Efficient phagocytosis of Klebsiella pneumoniae strains that poorly bind to human polymorphonuclear leukocytes


  • Carla Pruzzo Institute of Microbiology, University of Ancona, Ancona, Italy
  • Carlos A. Guzman Division of Microbiology, GBF-National Research Centre for Biotechnology, Braunschweig, Germany


Klebsiella pneumoniae, non-opsonic phagocytosis, cell binding, internalization, fimbriated strains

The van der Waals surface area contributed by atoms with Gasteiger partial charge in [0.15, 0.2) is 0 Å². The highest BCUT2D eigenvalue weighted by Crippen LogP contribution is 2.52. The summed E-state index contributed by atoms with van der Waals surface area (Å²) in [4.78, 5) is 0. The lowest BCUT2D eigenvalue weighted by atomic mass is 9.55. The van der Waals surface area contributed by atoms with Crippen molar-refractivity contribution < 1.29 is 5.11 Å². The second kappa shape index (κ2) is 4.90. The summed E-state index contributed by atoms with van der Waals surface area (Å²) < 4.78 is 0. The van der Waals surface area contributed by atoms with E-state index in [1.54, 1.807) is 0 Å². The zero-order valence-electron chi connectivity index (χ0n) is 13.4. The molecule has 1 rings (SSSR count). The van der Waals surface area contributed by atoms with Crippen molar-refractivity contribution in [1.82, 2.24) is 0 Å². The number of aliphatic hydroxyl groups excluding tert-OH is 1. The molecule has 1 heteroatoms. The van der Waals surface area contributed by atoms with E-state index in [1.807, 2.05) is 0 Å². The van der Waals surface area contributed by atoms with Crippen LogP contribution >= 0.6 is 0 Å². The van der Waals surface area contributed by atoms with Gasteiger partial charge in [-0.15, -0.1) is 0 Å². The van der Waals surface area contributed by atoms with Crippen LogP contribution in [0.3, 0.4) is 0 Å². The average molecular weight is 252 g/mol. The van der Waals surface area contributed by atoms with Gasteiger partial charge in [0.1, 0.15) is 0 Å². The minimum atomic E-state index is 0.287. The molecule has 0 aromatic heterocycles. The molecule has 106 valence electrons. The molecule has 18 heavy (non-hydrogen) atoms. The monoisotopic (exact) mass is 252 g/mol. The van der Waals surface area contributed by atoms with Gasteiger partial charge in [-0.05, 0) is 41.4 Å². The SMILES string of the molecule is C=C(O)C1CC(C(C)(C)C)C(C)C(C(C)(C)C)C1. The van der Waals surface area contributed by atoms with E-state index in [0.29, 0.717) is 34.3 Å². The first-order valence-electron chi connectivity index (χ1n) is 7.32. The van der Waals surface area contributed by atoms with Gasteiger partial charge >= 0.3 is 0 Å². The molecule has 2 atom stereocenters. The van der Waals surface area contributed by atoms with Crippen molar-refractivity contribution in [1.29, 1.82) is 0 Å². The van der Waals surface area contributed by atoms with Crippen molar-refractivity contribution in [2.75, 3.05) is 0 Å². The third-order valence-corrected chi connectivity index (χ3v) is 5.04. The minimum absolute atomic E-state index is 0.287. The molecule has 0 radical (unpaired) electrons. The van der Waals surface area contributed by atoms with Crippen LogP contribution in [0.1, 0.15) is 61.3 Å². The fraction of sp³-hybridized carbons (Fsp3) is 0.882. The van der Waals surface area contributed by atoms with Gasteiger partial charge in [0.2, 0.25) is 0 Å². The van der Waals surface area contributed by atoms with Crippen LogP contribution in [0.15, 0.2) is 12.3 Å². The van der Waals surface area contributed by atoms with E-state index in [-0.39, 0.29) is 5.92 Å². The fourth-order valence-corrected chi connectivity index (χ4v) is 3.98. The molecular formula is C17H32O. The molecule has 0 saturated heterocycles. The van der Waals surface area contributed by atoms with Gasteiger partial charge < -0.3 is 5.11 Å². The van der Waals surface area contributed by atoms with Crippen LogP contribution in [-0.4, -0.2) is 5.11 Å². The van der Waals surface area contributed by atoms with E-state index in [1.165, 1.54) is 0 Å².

The phagocytosis process of unencapsulated MIAT-negative strains that, although binding very poorly to human polymorphonuclear leukocytes (PMN) at 4°C, are efficiently killed by these cells at 37°C, was studied. At 37°C the number of bacteria bound to the PMN external surface was similar to that observed at 4°C (about 100 bacteria/100 PMN after 60 min); on the contrary the number of internalized bacteria was much higher (from 500 bacteria/100 PMN after 60 min). Interactions between phagocytosis-sensitive Klebsiella pneumoniae strains (PSK) and PMN were then compared with those of two isogenic Escherichia coli strains with and without type 1 fimbriae. Whereas PSK strain binding to blocked PMN was very slow and became significant only after 5–6 h, that of phagocytosis-sensitive fimbriated E. coli was rapid and efficient. Phagocytosis-resistant, non fimbriated E. coli strain bound with an efficiency that, within the first 60 min, was not very different from that of the PSK strains. However, longer incubations led to increases in PSK binding, whereas unfimbriated E. coli remained constant. PSK and fimbriated E. coli strains were efficiently internalized and killed, whereas the unfimbriated E. coli strain was not. It is suggested that PMN can phagocytize unopsonized bacteria through two different mechanisms. By one mechanism, observed with the fimbriated E. coli strain, PMN bind many more bacteria than those they can internalize. By the other, observed with PSK strains, PMN bind only the bacteria they can immediately internalize.






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